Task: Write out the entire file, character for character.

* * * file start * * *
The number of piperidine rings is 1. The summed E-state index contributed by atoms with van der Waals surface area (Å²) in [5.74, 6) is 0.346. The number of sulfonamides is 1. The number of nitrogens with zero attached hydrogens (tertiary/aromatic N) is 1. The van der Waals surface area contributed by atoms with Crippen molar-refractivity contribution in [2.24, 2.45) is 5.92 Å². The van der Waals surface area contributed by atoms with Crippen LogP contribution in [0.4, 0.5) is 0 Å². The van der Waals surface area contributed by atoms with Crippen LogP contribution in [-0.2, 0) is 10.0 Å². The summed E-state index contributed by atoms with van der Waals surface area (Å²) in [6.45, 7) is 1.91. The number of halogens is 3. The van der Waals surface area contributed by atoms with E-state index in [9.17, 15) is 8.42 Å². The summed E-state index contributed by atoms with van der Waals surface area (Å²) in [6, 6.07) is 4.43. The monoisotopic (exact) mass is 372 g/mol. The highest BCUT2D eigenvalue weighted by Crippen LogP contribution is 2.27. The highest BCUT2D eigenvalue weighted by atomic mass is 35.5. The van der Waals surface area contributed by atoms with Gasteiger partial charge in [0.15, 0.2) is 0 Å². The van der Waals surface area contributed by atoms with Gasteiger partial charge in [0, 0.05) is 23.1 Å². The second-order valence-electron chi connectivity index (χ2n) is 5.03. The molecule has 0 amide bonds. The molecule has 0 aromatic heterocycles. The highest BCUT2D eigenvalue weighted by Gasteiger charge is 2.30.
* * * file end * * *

The number of piperidine rings is 1. The summed E-state index contributed by atoms with van der Waals surface area (Å²) in [5.74, 6) is 0.346. The number of sulfonamides is 1. The number of nitrogens with zero attached hydrogens (tertiary/aromatic N) is 1. The van der Waals surface area contributed by atoms with Crippen molar-refractivity contribution in [2.24, 2.45) is 5.92 Å². The van der Waals surface area contributed by atoms with Crippen LogP contribution in [0.4, 0.5) is 0 Å². The van der Waals surface area contributed by atoms with Crippen LogP contribution in [-0.2, 0) is 10.0 Å². The summed E-state index contributed by atoms with van der Waals surface area (Å²) in [6.45, 7) is 1.91. The number of halogens is 3. The van der Waals surface area contributed by atoms with E-state index in [9.17, 15) is 8.42 Å². The summed E-state index contributed by atoms with van der Waals surface area (Å²) in [6, 6.07) is 4.43. The monoisotopic (exact) mass is 372 g/mol. The highest BCUT2D eigenvalue weighted by Crippen LogP contribution is 2.27. The highest BCUT2D eigenvalue weighted by atomic mass is 35.5. The van der Waals surface area contributed by atoms with Gasteiger partial charge in [0.15, 0.2) is 0 Å². The van der Waals surface area contributed by atoms with Gasteiger partial charge in [0, 0.05) is 23.1 Å². The second-order valence-electron chi connectivity index (χ2n) is 5.03. The molecule has 0 amide bonds. The molecule has 0 aromatic heterocycles. The highest BCUT2D eigenvalue weighted by Gasteiger charge is 2.30.